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Re: [creationevolutiondebate] Re: Abiogenesis

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  • lflank@ij.net
    ... And you don t like those assumptions because they refuse to conform to your religious opinions. Science doesn t CARE about your religious opinions. Sorry
    Message 1 of 88 , Sep 29, 2001
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      On 29 Sep 01, at 22:45, atomicbohr@... wrote:

      >
      > > > Since Copernicus, the assumption has been that we are nothing
      > > > special, i.e., mediocre. We are not the center of the universe,
      > > > we are not especially important in the universe, evolution does
      > > > not have a direction etc.
      > >
      > >
      > >
      > > Science doesn't care about your religious assumptions, Mike.
      > > Sorry if you don't like that.
      > >
      > >
      > >
      > >
      > >
      >
      > LENNY,
      >
      > Hello, LENNY!! This is an assumption of science.


      And you don't like those assumptions because they refuse to
      conform to your religious opinions.

      Science doesn't CARE about your religious opinions. Sorry if that
      bothers you. <shrug>

      And if you have any evdience to invalidate any of those
      "assumptions of science", please by all means go ahead and tell
      us all about it. Other than your religious assumptions.




      =======================================================
      Lenny Flank
      "There are no loose threads in the web of life"

      Check out my reptile page:
      http://www.geocities.com/lflank/herp.html
      Suncoast Serpentarium
      http://www.suncoastserpentarium.org
      Creation "Science" Debunked:
      http://www.geocities.com/lflank
    • Paul Andrew King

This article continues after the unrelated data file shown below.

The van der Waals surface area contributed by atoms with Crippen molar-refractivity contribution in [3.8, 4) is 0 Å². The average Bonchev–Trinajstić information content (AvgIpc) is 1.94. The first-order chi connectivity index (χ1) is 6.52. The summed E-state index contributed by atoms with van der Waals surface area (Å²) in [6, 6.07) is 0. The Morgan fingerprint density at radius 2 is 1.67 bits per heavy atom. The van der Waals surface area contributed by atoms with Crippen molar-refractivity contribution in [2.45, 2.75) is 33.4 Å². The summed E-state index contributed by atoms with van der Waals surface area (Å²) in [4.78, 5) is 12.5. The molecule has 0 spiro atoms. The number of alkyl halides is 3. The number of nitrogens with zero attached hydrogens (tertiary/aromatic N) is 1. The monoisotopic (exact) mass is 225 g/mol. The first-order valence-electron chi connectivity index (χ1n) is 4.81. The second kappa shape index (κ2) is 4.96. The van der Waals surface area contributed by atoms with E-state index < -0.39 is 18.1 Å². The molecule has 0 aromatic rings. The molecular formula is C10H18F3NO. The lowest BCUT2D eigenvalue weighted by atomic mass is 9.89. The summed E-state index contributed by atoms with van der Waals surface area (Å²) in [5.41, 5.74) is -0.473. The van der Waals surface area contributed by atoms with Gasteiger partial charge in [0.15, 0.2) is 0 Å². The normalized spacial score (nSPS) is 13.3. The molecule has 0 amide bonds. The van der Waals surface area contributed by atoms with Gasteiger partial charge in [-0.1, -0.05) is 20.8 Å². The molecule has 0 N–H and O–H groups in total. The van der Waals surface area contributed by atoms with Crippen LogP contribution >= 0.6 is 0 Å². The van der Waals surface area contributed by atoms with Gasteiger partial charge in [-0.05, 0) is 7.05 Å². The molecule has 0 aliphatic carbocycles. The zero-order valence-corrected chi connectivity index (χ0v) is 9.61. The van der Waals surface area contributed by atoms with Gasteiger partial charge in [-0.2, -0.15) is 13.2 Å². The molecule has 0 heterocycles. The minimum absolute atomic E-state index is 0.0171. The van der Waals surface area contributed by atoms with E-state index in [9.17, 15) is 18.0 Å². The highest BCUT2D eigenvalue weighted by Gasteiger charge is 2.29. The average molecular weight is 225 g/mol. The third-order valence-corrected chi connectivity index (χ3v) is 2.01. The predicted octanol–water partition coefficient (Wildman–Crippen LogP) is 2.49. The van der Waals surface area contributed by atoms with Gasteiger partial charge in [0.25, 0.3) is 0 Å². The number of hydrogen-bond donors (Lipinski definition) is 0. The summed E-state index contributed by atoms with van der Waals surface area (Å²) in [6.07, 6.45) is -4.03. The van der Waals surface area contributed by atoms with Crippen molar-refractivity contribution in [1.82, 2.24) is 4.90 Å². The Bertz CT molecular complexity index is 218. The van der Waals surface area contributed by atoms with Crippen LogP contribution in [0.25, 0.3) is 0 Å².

... To be more accurate Shapiro took a highly critical look at the models of abiogenesis current at that time. More recently Shapiro has said some very
      Message 88 of 88 , Jan 26, 2002
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        >
        >Robert Shapiro is a chemist who actively participated in the post-1952
        >experimental investigations of "origin of life by natural chemical
        >evolution", and in 1986 published a very significant book (Origins)
        >summarizing that work and the conclusions to be drawn from it.

        To be more accurate Shapiro took a highly critical look at the models
        of abiogenesis current at that time. More recently Shapiro has said
        some very complimentary things about the models based on pyrites.

        > Dismissing as
        >unrealistic the idea that either DNA or RNA could ever have spontaneously
        >"evolved", because of the complexity of those purine base + sugar +
        >phosphoric acid structures. He asks what could have been the simplest
        >possible "pre-living" chemical assemblage that might have been able to
        >generate the essential quality of life, self-replication.

        If this is an accurate assessment of what Shapiro was attempting, it
        has been proven incorrect.

        > Generously